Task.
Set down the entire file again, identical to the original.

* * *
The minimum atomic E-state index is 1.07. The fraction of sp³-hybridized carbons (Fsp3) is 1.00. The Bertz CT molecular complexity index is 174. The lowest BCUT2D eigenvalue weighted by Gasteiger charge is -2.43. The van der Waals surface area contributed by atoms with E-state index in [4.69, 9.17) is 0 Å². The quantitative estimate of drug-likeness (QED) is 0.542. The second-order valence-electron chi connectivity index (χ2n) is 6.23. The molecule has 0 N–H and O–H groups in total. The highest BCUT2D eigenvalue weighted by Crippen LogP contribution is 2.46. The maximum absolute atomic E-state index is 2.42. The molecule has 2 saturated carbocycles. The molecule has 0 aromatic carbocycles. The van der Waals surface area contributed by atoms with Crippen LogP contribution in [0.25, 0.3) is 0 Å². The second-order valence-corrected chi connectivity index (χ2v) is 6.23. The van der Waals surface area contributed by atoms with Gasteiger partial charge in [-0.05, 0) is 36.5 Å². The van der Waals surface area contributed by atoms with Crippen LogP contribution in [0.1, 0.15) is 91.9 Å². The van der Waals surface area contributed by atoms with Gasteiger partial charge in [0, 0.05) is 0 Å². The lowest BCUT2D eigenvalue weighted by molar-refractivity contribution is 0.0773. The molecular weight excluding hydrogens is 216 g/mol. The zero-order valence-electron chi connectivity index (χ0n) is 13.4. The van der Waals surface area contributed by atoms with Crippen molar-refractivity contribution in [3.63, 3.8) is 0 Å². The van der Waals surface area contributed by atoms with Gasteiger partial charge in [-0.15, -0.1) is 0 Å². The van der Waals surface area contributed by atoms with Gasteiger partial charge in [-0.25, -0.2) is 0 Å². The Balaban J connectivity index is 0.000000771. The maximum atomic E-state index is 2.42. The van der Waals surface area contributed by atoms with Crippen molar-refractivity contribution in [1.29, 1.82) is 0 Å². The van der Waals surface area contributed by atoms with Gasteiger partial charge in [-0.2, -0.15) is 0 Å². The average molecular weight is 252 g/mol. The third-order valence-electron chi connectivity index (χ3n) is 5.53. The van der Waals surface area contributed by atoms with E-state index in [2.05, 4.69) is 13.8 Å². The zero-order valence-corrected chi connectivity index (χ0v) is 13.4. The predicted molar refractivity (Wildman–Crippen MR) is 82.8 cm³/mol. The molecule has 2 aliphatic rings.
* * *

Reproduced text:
The minimum atomic E-state index is 1.07. The fraction of sp³-hybridized carbons (Fsp3) is 1.00. The Bertz CT molecular complexity index is 174. The lowest BCUT2D eigenvalue weighted by Gasteiger charge is -2.43. The van der Waals surface area contributed by atoms with E-state index in [4.69, 9.17) is 0 Å². The quantitative estimate of drug-likeness (QED) is 0.542. The second-order valence-electron chi connectivity index (χ2n) is 6.23. The molecule has 0 N–H and O–H groups in total. The highest BCUT2D eigenvalue weighted by Crippen LogP contribution is 2.46. The maximum absolute atomic E-state index is 2.42. The molecule has 2 saturated carbocycles. The molecule has 0 aromatic carbocycles. The van der Waals surface area contributed by atoms with Crippen LogP contribution in [0.25, 0.3) is 0 Å². The second-order valence-corrected chi connectivity index (χ2v) is 6.23. The van der Waals surface area contributed by atoms with Gasteiger partial charge in [-0.05, 0) is 36.5 Å². The van der Waals surface area contributed by atoms with Crippen LogP contribution in [0.1, 0.15) is 91.9 Å². The van der Waals surface area contributed by atoms with Gasteiger partial charge in [0, 0.05) is 0 Å². The lowest BCUT2D eigenvalue weighted by molar-refractivity contribution is 0.0773. The molecular weight excluding hydrogens is 216 g/mol. The zero-order valence-electron chi connectivity index (χ0n) is 13.4. The van der Waals surface area contributed by atoms with Crippen molar-refractivity contribution in [3.63, 3.8) is 0 Å². The van der Waals surface area contributed by atoms with Gasteiger partial charge in [-0.15, -0.1) is 0 Å². The van der Waals surface area contributed by atoms with Gasteiger partial charge in [-0.25, -0.2) is 0 Å². The Balaban J connectivity index is 0.000000771. The maximum atomic E-state index is 2.42. The van der Waals surface area contributed by atoms with Crippen molar-refractivity contribution in [1.29, 1.82) is 0 Å². The van der Waals surface area contributed by atoms with Gasteiger partial charge in [-0.2, -0.15) is 0 Å². The average molecular weight is 252 g/mol. The third-order valence-electron chi connectivity index (χ3n) is 5.53. The van der Waals surface area contributed by atoms with E-state index in [2.05, 4.69) is 13.8 Å². The zero-order valence-corrected chi connectivity index (χ0v) is 13.4. The predicted molar refractivity (Wildman–Crippen MR) is 82.8 cm³/mol. The molecule has 2 aliphatic rings.